GCSE Poem Analysis: The Yellow Palm by Robert Minhinnick

March 24, 2015 by Breanna
Image English Literature GCSE Poem Analysis: The Yellow Palm by Robert Minhinnick

What is it about?
The poem is a colourful but sensitive account of various sights in Baghdad, each affecting to the poet, who travelled there in the late 1990s.  It describes the results of violence and implies a dreadful explosion without directly showing the reader.

The Yellow Palm by Robert Minhinick

As I made my way down Palestine Street
I watched a funeral pass -
all the women waving lilac stems
around a coffin made of glass
and the face of the man who lay within
who had breathed a poison gas.

As I made my way down Palestine Street
I heard the call to prayer
and I stopped at the door of the golden mosque
to watch the faithful there
but there was blood on the walls and the muezzin’s eyes
were wild with his despair.

As I made my way down Palestine Street
I met two blind beggars
And into their hands I pressed my hands
with a hundred black dinars;
and their salutes were those of the Imperial Guard
in the Mother of all Wars.

As I made my way down Palestine Street
I smelled the wide Tigris,
the river smell that lifts the air
in a city such as this;
but down on my head fell the barbarian sun
that knows no armistice.

As I made my way down Palestine Street
I saw a Cruise missile,
a slow and silver caravan
on its slow and silver mile,
and a beggar child turned up his face
and blessed it with a smile.

As I made my way down Palestine Street
under the yellow palms
I saw their branches hung with yellow dates
all sweeter than salaams,
and when that same child reached up to touch,
the fruit fell in his arms.

Although the poet says he travels down the street, really we see a parade of characters come past us: a funeral, the faithful responding to the muezzin’s call, ex-soldiers begging for money, the river, a missile and a beggar child.  The missile must explode, but we only know because of the verb ‘fell’ as the dates collapse into the outstretched arms of the beggar.  The poet hides the violence with the picturesque scene – but not entirely.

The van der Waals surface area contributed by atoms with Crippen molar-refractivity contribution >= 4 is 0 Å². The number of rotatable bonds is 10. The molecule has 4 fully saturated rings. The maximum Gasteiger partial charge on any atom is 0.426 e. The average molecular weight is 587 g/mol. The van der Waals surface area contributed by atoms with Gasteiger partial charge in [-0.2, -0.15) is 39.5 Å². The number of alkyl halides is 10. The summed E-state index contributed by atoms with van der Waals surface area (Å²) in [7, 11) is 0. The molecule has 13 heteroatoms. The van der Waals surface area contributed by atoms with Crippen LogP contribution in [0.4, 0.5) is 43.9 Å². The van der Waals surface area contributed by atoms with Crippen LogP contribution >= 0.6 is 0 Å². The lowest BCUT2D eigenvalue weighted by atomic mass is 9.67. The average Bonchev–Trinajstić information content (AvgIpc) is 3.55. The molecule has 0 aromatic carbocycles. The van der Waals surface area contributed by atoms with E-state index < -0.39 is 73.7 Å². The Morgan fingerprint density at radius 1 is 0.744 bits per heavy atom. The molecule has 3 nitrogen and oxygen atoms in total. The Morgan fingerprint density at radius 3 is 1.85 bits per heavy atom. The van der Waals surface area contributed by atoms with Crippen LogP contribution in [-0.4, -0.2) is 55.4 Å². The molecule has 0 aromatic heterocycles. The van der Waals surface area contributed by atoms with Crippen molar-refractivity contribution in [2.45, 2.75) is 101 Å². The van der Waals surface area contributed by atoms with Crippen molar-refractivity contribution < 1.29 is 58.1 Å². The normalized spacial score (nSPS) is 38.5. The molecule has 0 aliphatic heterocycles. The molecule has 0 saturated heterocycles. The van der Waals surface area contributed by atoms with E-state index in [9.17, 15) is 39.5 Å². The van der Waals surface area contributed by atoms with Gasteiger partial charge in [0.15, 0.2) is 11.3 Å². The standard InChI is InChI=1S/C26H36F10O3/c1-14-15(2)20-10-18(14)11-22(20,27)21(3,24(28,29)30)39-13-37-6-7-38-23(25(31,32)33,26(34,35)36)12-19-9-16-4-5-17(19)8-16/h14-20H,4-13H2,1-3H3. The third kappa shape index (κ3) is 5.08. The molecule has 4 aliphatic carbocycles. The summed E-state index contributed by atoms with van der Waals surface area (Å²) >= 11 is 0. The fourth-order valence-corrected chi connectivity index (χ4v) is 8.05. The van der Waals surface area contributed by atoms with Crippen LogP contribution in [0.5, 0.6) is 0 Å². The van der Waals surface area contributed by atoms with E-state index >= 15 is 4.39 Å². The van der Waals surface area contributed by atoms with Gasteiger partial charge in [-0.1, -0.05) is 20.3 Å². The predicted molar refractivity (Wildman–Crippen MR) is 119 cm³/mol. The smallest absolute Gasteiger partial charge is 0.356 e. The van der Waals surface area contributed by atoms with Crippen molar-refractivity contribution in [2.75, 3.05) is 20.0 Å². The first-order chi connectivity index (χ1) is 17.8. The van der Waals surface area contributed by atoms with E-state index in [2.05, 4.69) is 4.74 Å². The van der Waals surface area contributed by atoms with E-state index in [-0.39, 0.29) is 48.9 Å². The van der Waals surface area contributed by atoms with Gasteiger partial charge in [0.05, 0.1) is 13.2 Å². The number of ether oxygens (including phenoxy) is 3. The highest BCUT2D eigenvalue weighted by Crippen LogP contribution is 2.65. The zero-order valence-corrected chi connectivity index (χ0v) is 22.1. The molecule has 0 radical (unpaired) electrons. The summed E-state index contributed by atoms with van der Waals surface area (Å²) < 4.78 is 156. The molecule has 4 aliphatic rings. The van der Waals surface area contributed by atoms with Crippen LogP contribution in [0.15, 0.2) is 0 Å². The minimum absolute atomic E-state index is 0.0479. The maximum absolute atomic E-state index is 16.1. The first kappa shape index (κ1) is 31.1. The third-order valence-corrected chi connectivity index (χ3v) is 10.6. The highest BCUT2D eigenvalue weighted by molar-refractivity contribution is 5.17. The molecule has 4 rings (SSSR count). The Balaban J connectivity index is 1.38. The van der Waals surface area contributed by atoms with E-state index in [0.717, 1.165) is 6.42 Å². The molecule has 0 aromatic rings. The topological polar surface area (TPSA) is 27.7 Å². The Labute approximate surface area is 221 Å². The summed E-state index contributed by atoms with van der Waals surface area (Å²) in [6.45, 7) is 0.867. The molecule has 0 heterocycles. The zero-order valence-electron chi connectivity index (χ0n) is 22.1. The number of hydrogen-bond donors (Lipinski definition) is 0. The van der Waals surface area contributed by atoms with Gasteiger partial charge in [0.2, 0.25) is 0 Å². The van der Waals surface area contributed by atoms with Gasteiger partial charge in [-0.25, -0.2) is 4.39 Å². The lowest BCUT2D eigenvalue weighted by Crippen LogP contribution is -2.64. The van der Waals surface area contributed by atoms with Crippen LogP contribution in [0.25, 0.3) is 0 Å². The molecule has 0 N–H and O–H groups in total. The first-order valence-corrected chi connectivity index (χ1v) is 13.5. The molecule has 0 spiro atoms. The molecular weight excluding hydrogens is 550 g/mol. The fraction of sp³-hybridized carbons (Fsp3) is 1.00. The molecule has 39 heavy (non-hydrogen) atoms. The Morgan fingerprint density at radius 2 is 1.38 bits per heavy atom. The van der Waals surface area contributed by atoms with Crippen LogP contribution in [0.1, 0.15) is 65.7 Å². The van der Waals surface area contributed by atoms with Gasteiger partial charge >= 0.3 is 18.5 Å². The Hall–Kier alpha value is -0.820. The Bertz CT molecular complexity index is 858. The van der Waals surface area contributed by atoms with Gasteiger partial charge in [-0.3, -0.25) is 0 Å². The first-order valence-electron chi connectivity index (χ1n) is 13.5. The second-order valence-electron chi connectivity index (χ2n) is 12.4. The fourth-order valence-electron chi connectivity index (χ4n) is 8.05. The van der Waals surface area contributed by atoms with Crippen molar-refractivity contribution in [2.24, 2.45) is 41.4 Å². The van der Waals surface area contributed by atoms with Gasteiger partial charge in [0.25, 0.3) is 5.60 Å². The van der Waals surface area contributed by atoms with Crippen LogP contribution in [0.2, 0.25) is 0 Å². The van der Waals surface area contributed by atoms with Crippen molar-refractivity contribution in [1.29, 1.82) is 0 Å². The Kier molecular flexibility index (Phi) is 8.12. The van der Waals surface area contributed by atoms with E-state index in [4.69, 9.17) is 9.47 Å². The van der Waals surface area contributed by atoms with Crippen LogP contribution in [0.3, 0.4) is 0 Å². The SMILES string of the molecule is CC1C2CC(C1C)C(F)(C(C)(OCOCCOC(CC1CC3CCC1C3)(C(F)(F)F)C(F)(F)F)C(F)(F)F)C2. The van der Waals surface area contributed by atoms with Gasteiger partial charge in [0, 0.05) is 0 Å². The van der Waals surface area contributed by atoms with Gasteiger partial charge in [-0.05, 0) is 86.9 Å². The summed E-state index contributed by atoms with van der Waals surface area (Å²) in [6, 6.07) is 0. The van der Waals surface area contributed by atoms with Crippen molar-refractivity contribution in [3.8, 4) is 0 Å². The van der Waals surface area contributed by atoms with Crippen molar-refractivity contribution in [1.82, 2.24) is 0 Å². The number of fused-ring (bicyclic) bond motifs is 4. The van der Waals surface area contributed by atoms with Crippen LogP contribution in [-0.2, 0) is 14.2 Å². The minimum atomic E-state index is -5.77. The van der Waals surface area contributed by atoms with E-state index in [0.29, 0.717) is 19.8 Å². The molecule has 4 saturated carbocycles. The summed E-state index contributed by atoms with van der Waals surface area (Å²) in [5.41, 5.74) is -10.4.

Form and Structure
The poem is written in six stanzas of six lines, in ballad metre.  The rhyme pattern (which can be notated xaxaxa) is an extended version of simple four-line ballad, which was originally a folk-poem form, but Minhinnick is following in the footsteps of poets like Wordsworth and Auden and many others who have chosen to use the strongly rhythmical pattern to tackle serious subjects.  By doing so in six-line stanzas he has a little more time to develop each image, while still staying true to form and changing the focus regularly.

There is a very strong rhythm to the form, with four stressed beats in the first of each two lines and three in the second, leaving a pause that readers or listeners associated with ballad form.  This means that although when read aloud the poem might go faster or slower, it won’t substantially change the emphasis a reader places on the words.  Sometimes there are conflicts with the natural stresses in words, when the rhythmic scheme (the metre) wants us to stress them one way and their normal pronunciation prefers another, such as ‘dinars’ and ‘beggars’.  However, this uncertainty challenges each reading to be thoughtful and considerate of the meaning of the words when perfectly regular verse would not.